The Chianti region summons us and our day begins in the cellars of the Antinori family at Badio a Passagiano. Twenty-six generations of the Antinori family have been in the business of creating today’s 20 vineyards and over 200 labels. Chianti Classico today is made up of 85% Sangiovese grapes, plus a blend of Cabernet and Cabernet Franc, thus creating the famed Tignanello—a far cry from the plump, straw-encased bottles of Chianti Classico we all grew up with in our early days of wine exploration! We hit upon the busiest day of the year at Antinori. A very wet summer had persuaded the vintners to leave the grapes on the vines longer than usual and now some (because of the recent humidity) show signs of mold. Watch out for 2017 releases—higher prices and less inventory.
Lunch is the treat of all treats. Olive oil and honey are produced here too so we get to taste three different oils for starters and our cheese course is laced with two flavors of honey. Of course, the whole lunch was paired with delicious wines—Chianti Classico, Tignanello, Brunello, and Solaia, to name a few!
Leaving behind the “traditional” wineries of generations past, the three daughters of the Antinori family built the winery of the future in Bargino. This state-of-the-art complex greets the visitors with a grand circular steel staircase leading up to a “factory” of glass with psychedelic lighting and quirky-colored cushions. Yet do not doubt, this Antinori plant houses the biggest of all stainless steel vats: 610 hectar liters, or 8,200 bottles of wine per vat. From all of their estates combined, Antinori bottle more than six million bottles per year. This complex alone is capable of bottling 5,000 bottles of wine an hour. We taste again, dessert wines too this time, and we fall asleep on our drive back to base.
Dinner tonight is at the famed Michelin star restaurant, La Bottega del 30, a family owned restaurant visited some 15 years ago by the writer when it contained a renowned culinary school and a museum of cooking utensils. Its reputation has only grown with age and a wonderful dinner was left to our memories.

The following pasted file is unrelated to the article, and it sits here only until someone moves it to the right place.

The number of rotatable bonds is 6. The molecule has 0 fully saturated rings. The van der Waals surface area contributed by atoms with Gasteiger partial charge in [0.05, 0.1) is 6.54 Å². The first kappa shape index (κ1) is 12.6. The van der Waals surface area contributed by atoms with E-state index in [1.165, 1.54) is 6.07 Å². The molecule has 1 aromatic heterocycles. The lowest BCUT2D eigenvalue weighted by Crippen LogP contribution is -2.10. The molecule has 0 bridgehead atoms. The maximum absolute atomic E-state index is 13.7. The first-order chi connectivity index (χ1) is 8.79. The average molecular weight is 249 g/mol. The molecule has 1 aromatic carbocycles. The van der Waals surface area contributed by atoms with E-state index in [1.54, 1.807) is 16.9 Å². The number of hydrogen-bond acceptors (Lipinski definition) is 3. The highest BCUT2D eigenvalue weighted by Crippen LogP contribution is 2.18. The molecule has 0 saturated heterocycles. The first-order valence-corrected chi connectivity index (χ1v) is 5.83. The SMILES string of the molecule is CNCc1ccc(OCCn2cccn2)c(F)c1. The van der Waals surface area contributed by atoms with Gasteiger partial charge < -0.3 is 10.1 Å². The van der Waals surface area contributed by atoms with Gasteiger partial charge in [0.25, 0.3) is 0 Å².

Our last day: We have a leisurely morning arriving at Casali di Bibbiano where owner, Alberto Guadagnini, welcomes us for a short tour of his winery and lunch on the terrace. He owns two restaurants in the States and is already a friend of the WineGeese.
We journey on to Siena for some shopping and a rest on Il Campo, the medieval town with the familiar sloping central piazza. It’s home to Il Palio, a horse race held twice a year in this circular “basin.”
As we return to our home away from home for our farewell dinner—it has to be mentioned—our bus breaks down. We pull off the autostrada and wait for help. Nicki Lynch, from our Dublin office, our most proficient and stand-in-at-the-last-minute guide, calmly takes control of the situation and three smaller cars soon arrive to take us onwards.
At dinner that evening we toast Ted Murphy and his wife, Garry, who were unable to join us on this trip. Ted put so much effort into compiling the history of the WineGeese, and the second edition of his book, “A Kingdom of Wine”, was presented by us to each of our hosts at the various wineries, with thanks for the occasions they afforded us.
It is always sad to say arrivederci to friends and fellow WineGeese, but this we must as we depart from another memorable trip. Our local guide, Camilla Baines, gave us insight and local knowledge to all these places. Elisabet Bordt, yet again, did an outstanding job organizing the wonderful locations, and Nicki our “Lynchpin” saw to it that everything played out according to plan and no one went missing. A huge thanks to all these ladies for another successful chapter in the annals of the WineGeese from twenty of its most avid and “wine-soaked” supporters.
Author Pauline Ryan is a member of The Ireland Funds WineGeese Society and a Board Director of The American Ireland Fund.
For an expanded account of the 2014 trip, visit her blog at http://www.winegeeseintuscany.blogspot.com/